KLAMATH FALLS, Ore. - A former Oregon State Police evidence technician was arrested on numerous charges Friday by OSP troopers and detectives, accused of stealing more than $10,000 from the agency's Klamath Falls evidence locker and tampering with records to hide his actions, troopers said.
Mark Matlick, 57, of Klamath Falls, was employed by OSP was employed by OSP from 2007 through 2015 at the Klamath Falls Area Command, a news release stated.
Last October, OSP command staff in Klamath Falls became aware evidence had been unlawfully removed from the evidence lockers located in Klamath Falls and Lakeview, troopers said.
A lengthy investigation was conducted by OSP detectives and support staff, and investigators from the Oregon Department of Justice. The investigation was conducted in consultation with Klamath County and Lake County District Attorney's Offices.
The investigation regarding the Klamath Falls evidence locker revealed the following: Between Nov.13, 2007 and June 30, 2015, Matlick allegedly stole over $10,000 of money from the OSP evidence locker. Troopers said Matlick also forged written instruments and tampered with the OSP evidence database (public records) to facilitate his thefts.
Matlick was lodged on the following charges in Klamath County: One count of aggravated theft, 29 counts of computer crime, 19 counts of tampering with public records, two counts of second-degree forgery, 19 counts of first-degree official misconduct, one count of first-degree theft and four counts of second-degree theft.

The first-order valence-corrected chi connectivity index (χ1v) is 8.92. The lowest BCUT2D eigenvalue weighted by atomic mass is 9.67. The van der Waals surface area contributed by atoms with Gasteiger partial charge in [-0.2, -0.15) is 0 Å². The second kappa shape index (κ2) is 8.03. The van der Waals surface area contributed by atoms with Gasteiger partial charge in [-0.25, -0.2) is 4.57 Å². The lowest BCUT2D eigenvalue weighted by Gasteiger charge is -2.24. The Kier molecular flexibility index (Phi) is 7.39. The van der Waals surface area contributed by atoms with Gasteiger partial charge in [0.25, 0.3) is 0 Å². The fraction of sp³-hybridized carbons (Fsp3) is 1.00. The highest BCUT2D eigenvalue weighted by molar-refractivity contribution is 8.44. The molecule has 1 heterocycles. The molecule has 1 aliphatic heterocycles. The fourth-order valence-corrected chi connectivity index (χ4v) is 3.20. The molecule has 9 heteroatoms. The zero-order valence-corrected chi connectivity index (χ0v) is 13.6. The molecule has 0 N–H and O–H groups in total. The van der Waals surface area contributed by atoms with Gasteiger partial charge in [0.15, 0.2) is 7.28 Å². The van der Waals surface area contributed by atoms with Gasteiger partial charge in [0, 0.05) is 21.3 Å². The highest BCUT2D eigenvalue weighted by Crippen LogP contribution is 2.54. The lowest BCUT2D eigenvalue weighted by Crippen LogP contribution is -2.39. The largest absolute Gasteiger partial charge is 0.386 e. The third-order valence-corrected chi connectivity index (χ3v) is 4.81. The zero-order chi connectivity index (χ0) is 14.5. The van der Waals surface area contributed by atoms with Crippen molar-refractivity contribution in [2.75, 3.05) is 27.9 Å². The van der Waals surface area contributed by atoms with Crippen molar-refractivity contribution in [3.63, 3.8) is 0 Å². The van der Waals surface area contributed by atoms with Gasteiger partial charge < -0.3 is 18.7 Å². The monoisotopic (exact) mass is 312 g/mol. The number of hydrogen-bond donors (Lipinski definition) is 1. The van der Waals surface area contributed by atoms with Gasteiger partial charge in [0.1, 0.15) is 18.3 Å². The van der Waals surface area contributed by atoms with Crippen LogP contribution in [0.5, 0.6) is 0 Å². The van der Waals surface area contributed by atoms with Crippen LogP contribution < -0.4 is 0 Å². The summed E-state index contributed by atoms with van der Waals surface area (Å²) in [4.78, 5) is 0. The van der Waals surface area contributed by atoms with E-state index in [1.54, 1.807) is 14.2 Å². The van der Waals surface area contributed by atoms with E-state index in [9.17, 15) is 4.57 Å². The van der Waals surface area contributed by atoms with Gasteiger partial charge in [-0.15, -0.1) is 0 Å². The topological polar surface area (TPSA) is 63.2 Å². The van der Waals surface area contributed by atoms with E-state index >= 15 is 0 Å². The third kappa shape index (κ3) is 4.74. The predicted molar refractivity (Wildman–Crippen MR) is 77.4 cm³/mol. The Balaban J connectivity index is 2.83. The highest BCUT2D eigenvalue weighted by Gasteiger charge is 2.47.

The investigation in Lake County is ongoing, officials said.
In the last couple of years, OSP said it has efforts to improve the integrity and security of evidence maintained under the control of the Oregon State Police Evidence Program.
In regards to currency, OSP no longer holds any more than $100 in evidence at any given point in time. When the total combined amount of currency rises above $100, the currency is secured in a bank account.
Additionally, troopers said, annual inventories are conducted in all evidence lockers,a practice consistent with the national standard, and the destruction policy has been improved with additional layers of oversight.
Last December, Bend OSP crime lab forensic scientist Nika Larsen was sentenced to three years in federal prison for stealing hundreds of pills from evidence submitted to the lab over two years. The crimes prompted prosecutors around the state to re-evaluate more than 2,500 cases, and district attorneys dismissed or dropped more than 150 convictions or charges as a result.